John Ter Beek has 12 plants in his grow room.
Lindsey Smith / Michigan Radio

A medical marijuana patient and attorney is filing suit against a west Michigan city set to ban portions of the state's new medical marijuana law.

The city of Wyoming is poised to adopt a ban on growing medical marijuana next month through zoning regulations. If it does, it would join about 30 other Michigan cities with similar rules.

Attorney and medical marijuana patient John Ter Beek spent about $3,000 to create his small grow room for 12 plants. It's in the basement of his modest two-story home in Wyoming. He intends to keep it.

Joseph Casias with his ACLU attorneys after Friday's hearing in Grand Rapids.
Lindsey Smith / Michigan Radio

A federal judge in Grand Rapids heard arguments today in the case filed by a medical marijuana patient who was fired from Wal-Mart in Battle Creek.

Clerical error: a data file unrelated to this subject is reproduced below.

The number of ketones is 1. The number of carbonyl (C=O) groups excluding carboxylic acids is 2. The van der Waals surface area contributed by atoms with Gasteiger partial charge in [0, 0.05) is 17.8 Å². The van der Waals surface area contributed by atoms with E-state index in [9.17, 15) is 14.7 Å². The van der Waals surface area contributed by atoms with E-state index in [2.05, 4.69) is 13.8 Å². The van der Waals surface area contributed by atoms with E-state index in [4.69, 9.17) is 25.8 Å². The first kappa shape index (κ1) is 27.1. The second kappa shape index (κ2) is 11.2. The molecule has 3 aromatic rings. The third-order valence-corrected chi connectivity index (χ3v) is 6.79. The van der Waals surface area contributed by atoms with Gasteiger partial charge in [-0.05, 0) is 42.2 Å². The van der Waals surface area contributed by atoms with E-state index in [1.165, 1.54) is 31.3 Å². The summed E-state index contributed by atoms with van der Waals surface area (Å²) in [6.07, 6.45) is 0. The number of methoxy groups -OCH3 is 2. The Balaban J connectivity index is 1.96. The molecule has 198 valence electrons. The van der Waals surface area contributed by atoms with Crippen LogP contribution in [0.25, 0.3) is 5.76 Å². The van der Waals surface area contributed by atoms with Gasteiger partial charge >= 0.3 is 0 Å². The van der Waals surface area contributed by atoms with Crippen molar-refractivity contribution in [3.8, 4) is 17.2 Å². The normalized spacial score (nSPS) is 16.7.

(lky luciano/Google Creative Commons)

DETROIT, MICH. (Michigan Radio) - A federal judge in Grand Rapids will hear arguments tomorrow in a suit challenging the firing of a medical marijuana patient.
Joseph Cassias was fired from a Walmart in Battle Creek a year ago after he tested positive for marijuana.
Dan Korobkin is an attorney for the ACLU who's representing Cassias. He says employers from across the country are watching the case.

Former First Lady Rosalynn Carter speaks at the Gerald R. Ford Presidential Muse
Lindsey Smith / Michigan Radio

Rosalynn Carter is in Grand Rapids raising awareness of mental illness. She's promoting her new book about how to end what she calls a "national mental health care crisis."

 The National Weather Service issued numerous tornado warnings this afternoon, as severe storms rolled across Michigan.  No actual tornados were confirmed.

 A Michigan State University researcher says it’s time to reconsider how severe weather warnings are issued.

 Research Bob Drost says only about 63 percent of people take weather warnings seriously. 

Dean of MSU's College of Human Medicine Marsha Rappley with the presidents of Ho
Lindsey Smith / Michigan Radio

Michigan State University is partnering with three private colleges in west Michigan to give undergraduate students a head start in medical school.

It's not easy to get into medical school. Last year more than 6,000 students applied for 200 open seats at MSU's College of Human Medicine in downtown Grand Rapids.